Another major pipeline master limited partnership, Enterprise Products Partners L.P. (NYSE:EPD), has dropped 2.5% today on news of a secondary offering of 11.5 million new common units. Barclays Capital, Citi, Morgan Stanley, UBS Investment Bank, Wells Fargo Securities, and JP Morgan are joint book running managers, and have been granted a 30-day overallotment option of up to 1.725 million shares.

Enterprise plans to use a portion of the proceeds from the sale to pay for its pending acquisition of gas gathering assets in the Haynesville shale from independent midstream energy company M2 Midstream LLC for $1.2 billion. Enterprise got a total of 387 miles of pipeline with current capacity of 685 million cubic feet/day. A planned 50-mile expansion and other enhancements are expected to expand capacity to 985 million cubic feet/day, with further possible expansion to 1.2 billion cubic feet/day.

Conoco’s deal to sell $4.65 billion of its assets to Sinopec is the big story of the week so far. The sale represents all of Conoco’s 9.03% stake in Syncrude Oil Ltd., the Canadian venture that includes Exxon Mobil Corp.’s (NYSE:XOM) wholly-owned subsidiary Imperial Oil (with 25%) and Canadian Oil Sands Ltd. with the largest stake at nearly 37%.

Sinopec has been on something of a buying spree lately, having completed a deal in March with Angola for deepwater rights offshore that African nation to about 102 million barrels of oil. The African oil cost Sinopec about $3.5 billion.

And it’s not the only Chinese buyer either. Also last month, Cnooc Ltd. (NYSE:CEO) paid $3.1 billion for a 50% stake in a unit of Argentina’s Bridas Energy Holdings that holds 40% of Pan American Energy LLC, the other 60% of which is owned by BP plc (NYSE:BP).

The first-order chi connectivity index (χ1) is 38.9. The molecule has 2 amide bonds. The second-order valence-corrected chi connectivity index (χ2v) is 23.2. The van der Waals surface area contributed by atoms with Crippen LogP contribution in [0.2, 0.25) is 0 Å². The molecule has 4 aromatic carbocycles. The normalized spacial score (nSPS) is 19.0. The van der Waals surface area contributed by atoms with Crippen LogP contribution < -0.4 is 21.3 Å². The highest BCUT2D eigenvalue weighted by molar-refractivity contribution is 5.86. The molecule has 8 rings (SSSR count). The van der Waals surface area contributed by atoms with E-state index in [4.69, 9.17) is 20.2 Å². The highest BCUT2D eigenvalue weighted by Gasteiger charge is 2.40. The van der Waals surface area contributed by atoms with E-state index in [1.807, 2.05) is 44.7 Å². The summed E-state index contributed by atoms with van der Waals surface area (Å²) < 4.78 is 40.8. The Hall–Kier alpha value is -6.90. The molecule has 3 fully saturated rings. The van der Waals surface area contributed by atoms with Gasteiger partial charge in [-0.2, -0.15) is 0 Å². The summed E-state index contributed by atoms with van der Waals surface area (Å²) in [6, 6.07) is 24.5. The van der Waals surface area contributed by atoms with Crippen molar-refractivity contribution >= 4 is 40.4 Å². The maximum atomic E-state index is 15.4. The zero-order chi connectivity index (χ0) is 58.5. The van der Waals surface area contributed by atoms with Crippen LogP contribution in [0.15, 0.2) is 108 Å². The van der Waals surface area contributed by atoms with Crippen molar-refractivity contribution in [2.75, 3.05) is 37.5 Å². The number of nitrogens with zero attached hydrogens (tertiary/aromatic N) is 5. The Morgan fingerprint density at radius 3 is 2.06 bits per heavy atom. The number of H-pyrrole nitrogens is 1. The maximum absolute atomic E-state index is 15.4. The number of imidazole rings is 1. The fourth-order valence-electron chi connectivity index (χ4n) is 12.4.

The Chinese are investing everywhere, and the received wisdom is that the Chinese government is pushing their oil companies to buy foreign assets to fuel the country’s booming economy. There have been a few fears expressed that China’s investments will cause shortages elsewhere around the world.

Another way of looking at China’s oil investments is as a hedge both against rising oil prices and against the falling dollar. By buying up crude production, China is, in fact, hedging a portion of its expected energy consumption by ensuring that it has some crude to sell at the same time that it is buying crude from somewhere else. The Chinese are not going to put Angolan crude on a VLCC and ship it to the homeland. They’re going to sell it a market price to someone else and use the proceeds to fund their own oil purchases. It’s really the only thing that makes sense.

Similarly, buying crude oil production guards against the deterioration of China’s huge US dollar holdings due either to continued dollar weakening or US inflation. The country doesn’t have a lot of options for spending its estimated $2.5 trillion in foreign exchange reserves. Or at least spending the dollars fast enough to give the global economy a significant boost.

The Chinese government also announced today that it is raising retail refined products prices by 4% for gasoline and 4.5% for distillates. The move indicates that the government believes it has inflation under control, but it is not likely to help Chinese refiners much because it is both too late and too small. The unspoken part of the news, though, is that by raising retail prices, China may cool off demand for oil, which is rising quickly again.

The price of oil, on which most of the companies discussed in this article make their profits, is falling from recent highs of around $87/barrel. This drop is happening despite forecasted increases in demand for the rest of the year. While that may seem like a drag on prices for companies like Shell, Conoco, or Cnooc, it could actually be helping because crude prices above $90-$95/barrel will almost certainly chill global demand and could blunt the global economic recovery. If investors can scale back their expectations of reasonable returns on crude oil, there is hidden strength here.

Paul Ausick